How is beta thalassemia diagnosed?

Updated: May 07, 2021
  • Author: Pooja Advani, MD; Chief Editor: Emmanuel C Besa, MD  more...
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Thalassemia major is a severe anemia that presents during the first few months after birth, when the patient’s level of fetal hemoglobin decreases. The diagnosis is usually obvious in the clinical setting of appropriate age and ethnic background. In some cases, the brisk erythropoiesis with increased erythroblasts may be mistaken for clonal proliferative disorders such as leukemia or myelodysplasia.

Skeletal abnormalities in patients with longstanding beta thalassemia major include an expanded bone marrow space, resulting in thinning of the bone cortex. These changes are particularly dramatic in the skull, which may show the characteristic “hair-on-end” appearance. [9] Bone changes can also be observed in the long bones, vertebrae, and pelvis.

The liver and biliary tract of patients with thalassemia major may show evidence of extramedullary hematopoiesis and damage secondary to iron overload from multiple transfusion therapy. Transfusion also may result in infection with the hepatitis virus, which leads to cirrhosis and portal hypertension. Gallbladder imaging may show the presence of bilirubin stones.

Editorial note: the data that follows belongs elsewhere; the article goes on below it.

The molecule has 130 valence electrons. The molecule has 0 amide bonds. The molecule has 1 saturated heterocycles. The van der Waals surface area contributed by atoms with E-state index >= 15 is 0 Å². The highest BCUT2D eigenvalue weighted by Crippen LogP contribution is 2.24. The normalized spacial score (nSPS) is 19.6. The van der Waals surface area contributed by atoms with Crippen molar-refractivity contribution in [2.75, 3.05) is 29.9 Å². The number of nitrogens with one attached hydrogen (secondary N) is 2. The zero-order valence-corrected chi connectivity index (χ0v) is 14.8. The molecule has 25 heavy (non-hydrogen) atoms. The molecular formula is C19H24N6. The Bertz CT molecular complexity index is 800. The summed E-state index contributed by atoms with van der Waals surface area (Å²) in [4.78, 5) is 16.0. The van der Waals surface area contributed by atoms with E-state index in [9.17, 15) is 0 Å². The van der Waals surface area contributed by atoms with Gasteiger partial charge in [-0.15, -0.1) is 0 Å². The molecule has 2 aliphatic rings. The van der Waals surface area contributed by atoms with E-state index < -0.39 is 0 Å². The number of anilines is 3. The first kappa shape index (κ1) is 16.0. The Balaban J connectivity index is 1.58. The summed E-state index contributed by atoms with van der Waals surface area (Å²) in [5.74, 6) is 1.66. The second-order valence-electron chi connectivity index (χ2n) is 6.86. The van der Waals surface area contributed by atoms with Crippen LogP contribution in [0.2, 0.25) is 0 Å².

The heart is a major organ affected by iron overload and anemia. Cardiac dysfunction in patients with thalassemia major includes conduction system defects, decreased myocardial function, and fibrosis. Some patients also develop pericarditis. Cardiac magnetic resonance imaging (MRI) is considered the criterion standard for measuring cardiac indices, as well as for evaluating cardiac overload by measurement of T2* (relaxation parameter), with a cardiac T2* of less than 10 ms being the most important predictor of development of heart failure. [10]

Thalassemia minor usually presents as a mild, asymptomatic microcytic anemia and is detected through routine blood tests in adults and in older children. These laboratory findings should be evaluated as indicated.

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